Heart weight-to-body weight ratio, as well as septal and ventricular wall thickness, remained unaltered in transgenic mutant and control lines at all ages, even after strenuous physical exercise (data not shown). However, the mRNA expression of fetal cardiac genes, known to be an early event in myocardial hypertrophy (9), was induced in both mutant transgenic lines. As shown in Fig. 4, ANF mRNA expression was elevated about fourfold in transgenic animals older than 9 mo from lines B(Asp175Asn) and C(Glu180Gly) compared with age-matched transgenic controls. Physical exercise did not further stimulate ANF expression. Although less pronounced, the mRNA level of α-skeletal actin was also increased in hearts of transgenic rats carrying either mutation, but not in transgenic controls (data not shown).
No histopathological abnormalities were detected in sedentary animals. However, after completion of the physical training program at 12 mo of age, four of six rats of each mutant line showed signs of myocyte disarray, which was not seen in transgenic animals with the WT human TPM1 cDNA (Fig. 5). Myocyte disarray was predominantly located in the anterior and posterior septum, affecting ∼4% of the cross-sectional area in both mutant lines. Other histopathological changes typical for FHC, such as interstitial fibrosis or thickening of the media of intramural coronary arteries, were not seen.
Ventricular muscle fibers with TPM1 mutation Asp175Asn are less sensitive to Ca2+.
Physiological analyses were performed to compare functional effects caused by TPM1 missense mutations Asp175Asn and Glu180Gly in vitro. The pCa-force relation of demembranated LV muscle fiber preparations was measured in 3-mo-old animals to determine whether TPM1 mutations Asp175Asn and Glu180Gly would affect the Ca2+ sensitivity of force generation. The mean values of force measurements at various Ca2+ concentrations are plotted in Fig. 6. pCa50 (i.e., −log of the free Ca2+ concentration required for half-maximal tension development) was 5.31 ± 0.03 for line B(Asp175Asn) compared with 5.51 ± 0.01 for line C(Glu180Gly) and 5.55 ± 0.04 for transgenic controls from line A(WT). Therefore, force development is less sensitive to Ca2+ with skinned-fiber preparations from animals with mutation Asp175Asn than with skinned fibers from mutation Glu180Gly hearts. Furthermore, cooperativity of the pCa-force curves was lower in skinned-fiber preparations of line B(Asp175Asn) than line C(Glu180Gly) or transgenic controls, as shown by a decline of the Hill coefficient (Table 1). At the same time, maximal shortening velocity and maximal force remained unchanged among all transgenic lines. The results of the pCa-force relation shown for lines B(Asp175Asn) and C(Glu180Gly) (Fig. 6) were confirmed by analysis of skinned-fiber preparations of two other transgenic lines, D(Asp175Asn) and E(Glu180Gly) (data not shown). There were no significant differences in the pCa-force relation between the transgenic line A(WT) and NTG controls (data not shown).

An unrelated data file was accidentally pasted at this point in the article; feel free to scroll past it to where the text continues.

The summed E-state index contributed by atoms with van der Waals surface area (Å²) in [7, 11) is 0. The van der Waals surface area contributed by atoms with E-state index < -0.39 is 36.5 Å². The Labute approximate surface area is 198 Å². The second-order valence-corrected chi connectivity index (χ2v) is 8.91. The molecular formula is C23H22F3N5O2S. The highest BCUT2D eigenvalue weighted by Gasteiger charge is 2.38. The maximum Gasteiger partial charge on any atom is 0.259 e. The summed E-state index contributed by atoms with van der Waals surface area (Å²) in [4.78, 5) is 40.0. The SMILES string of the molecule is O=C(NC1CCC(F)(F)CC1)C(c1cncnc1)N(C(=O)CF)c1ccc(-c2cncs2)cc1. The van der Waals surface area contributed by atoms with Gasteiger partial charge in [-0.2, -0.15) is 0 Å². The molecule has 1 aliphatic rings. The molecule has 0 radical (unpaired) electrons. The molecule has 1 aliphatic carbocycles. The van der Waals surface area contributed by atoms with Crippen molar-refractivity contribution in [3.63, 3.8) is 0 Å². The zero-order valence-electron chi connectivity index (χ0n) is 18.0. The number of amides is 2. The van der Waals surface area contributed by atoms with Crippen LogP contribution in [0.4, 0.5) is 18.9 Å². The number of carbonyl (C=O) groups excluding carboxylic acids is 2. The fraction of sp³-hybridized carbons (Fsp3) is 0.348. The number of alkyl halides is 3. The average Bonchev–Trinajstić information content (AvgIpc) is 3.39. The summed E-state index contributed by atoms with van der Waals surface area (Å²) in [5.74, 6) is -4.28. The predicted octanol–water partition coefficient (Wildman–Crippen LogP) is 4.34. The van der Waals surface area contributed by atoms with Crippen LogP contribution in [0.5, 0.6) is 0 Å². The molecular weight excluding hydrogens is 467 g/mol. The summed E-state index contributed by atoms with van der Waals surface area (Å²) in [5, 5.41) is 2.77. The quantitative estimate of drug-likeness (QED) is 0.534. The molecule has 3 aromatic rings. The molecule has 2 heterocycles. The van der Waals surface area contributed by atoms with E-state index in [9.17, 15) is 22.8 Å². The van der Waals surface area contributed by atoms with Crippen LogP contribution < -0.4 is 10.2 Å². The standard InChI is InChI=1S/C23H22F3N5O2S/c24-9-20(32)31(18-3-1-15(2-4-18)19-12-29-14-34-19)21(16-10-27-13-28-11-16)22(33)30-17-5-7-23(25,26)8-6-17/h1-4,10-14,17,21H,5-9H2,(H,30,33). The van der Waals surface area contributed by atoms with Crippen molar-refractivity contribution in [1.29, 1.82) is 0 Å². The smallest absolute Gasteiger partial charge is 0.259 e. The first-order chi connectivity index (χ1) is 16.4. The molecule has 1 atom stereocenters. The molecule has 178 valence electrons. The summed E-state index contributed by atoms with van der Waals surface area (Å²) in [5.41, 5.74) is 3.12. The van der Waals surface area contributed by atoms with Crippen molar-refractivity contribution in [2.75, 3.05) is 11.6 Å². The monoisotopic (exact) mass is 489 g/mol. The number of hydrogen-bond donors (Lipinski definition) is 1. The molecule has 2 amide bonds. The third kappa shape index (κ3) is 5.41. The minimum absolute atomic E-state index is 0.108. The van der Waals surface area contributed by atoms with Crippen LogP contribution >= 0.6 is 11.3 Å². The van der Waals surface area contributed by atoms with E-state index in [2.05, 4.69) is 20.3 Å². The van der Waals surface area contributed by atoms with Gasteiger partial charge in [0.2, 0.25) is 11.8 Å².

Spontaneous Ca2+ waves in cardiomyocytes of line B(Asp175Asn).
To investigate whether the decreased Ca2+ sensitivity of the myofilament system in line B(Asp175Asn) is associated with changes in Ca2+ handling, the fluorescent Ca2+ indicator fluo 3-AM was used to measure intracellular spontaneous Ca2+ waves in cardiomyocytes. Cardiomyocytes were obtained from 6 animals of line A(WT), 6 animals of line B(Asp175Asn), and 5 animals of line C(Glu180Gly); 10–15 cardiomyocytes were analyzed per animal. Spontaneous Ca2+ waves, known to be the consequence of Ca2+ overload in cardiomyocytes (25), were detected in 14 of 69 cardiomyocytes of line B(Asp175Asn) (20%), but in only 9 of 88 cardiomyocytes of line A(WT) (9%) and 4 of 49 cardiomyocytes of line C(Glu180Gly) (8%; Fig. 7A). Accordingly, after the extracellular Ca2+ concentration was elevated from 2 to 10 mM, 91% of cardiomyocytes of line B(Asp175Asn) showed spontaneous Ca2+ waves, in contrast to 28% and 34% of cardiomyocytes of lines A(WT) and C(Glu180Gly), respectively. Additionally, under these “Ca2+-overload” conditions, the frequency of spontaneous Ca2+ waves increased fourfold in cardiomyocytes of line B(Asp175Asn) but only twofold in cardiomyocytes of lines A(WT) and C(Glu180Gly), as shown in Table 2. At the same time, in cardiomyocytes isolated from line B(Asp175Asn), the increase in fluorescence intensity (Δ F/F0) evoked by Ca2+ overload was twofold higher than in cardiomyocytes of lines A(WT) and C(Glu180Gly). These data are illustrated in Fig. 7, B and C, showing the time course of spontaneous Ca2+ waves in cardiomyocytes representative of lines B(Asp175Asn) and A(WT). As further demonstrated, in cardiomyocytes of all three transgenic lines, spontaneous Ca2+ waves were completely abolished by the inhibition of the ryanodine receptors with 10 μM ryanodine, suggesting that spontaneous Ca2+ waves are evoked by Ca2+ release from the sarcoplasmic reticulum.